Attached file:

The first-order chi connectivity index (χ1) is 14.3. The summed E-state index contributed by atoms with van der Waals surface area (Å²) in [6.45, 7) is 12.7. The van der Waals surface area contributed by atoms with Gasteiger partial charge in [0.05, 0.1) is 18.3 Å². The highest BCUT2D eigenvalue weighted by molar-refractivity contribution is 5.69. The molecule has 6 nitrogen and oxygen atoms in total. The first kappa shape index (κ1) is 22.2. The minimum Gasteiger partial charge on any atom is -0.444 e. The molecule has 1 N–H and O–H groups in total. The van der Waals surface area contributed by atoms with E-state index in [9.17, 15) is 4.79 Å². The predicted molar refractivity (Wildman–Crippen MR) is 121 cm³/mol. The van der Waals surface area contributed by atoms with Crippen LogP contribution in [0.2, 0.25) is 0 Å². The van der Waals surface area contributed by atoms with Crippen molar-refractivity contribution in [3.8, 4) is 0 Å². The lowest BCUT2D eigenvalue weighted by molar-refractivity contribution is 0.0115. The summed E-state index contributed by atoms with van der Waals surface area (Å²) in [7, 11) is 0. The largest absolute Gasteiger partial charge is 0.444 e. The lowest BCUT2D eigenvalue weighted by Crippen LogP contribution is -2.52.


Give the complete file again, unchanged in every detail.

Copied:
The first-order chi connectivity index (χ1) is 14.3. The summed E-state index contributed by atoms with van der Waals surface area (Å²) in [6.45, 7) is 12.7. The van der Waals surface area contributed by atoms with Gasteiger partial charge in [0.05, 0.1) is 18.3 Å². The highest BCUT2D eigenvalue weighted by molar-refractivity contribution is 5.69. The molecule has 6 nitrogen and oxygen atoms in total. The first kappa shape index (κ1) is 22.2. The minimum Gasteiger partial charge on any atom is -0.444 e. The molecule has 1 N–H and O–H groups in total. The van der Waals surface area contributed by atoms with E-state index in [9.17, 15) is 4.79 Å². The predicted molar refractivity (Wildman–Crippen MR) is 121 cm³/mol. The van der Waals surface area contributed by atoms with Crippen LogP contribution in [0.2, 0.25) is 0 Å². The van der Waals surface area contributed by atoms with Crippen molar-refractivity contribution in [3.8, 4) is 0 Å². The lowest BCUT2D eigenvalue weighted by molar-refractivity contribution is 0.0115. The summed E-state index contributed by atoms with van der Waals surface area (Å²) in [7, 11) is 0. The largest absolute Gasteiger partial charge is 0.444 e. The lowest BCUT2D eigenvalue weighted by Crippen LogP contribution is -2.52.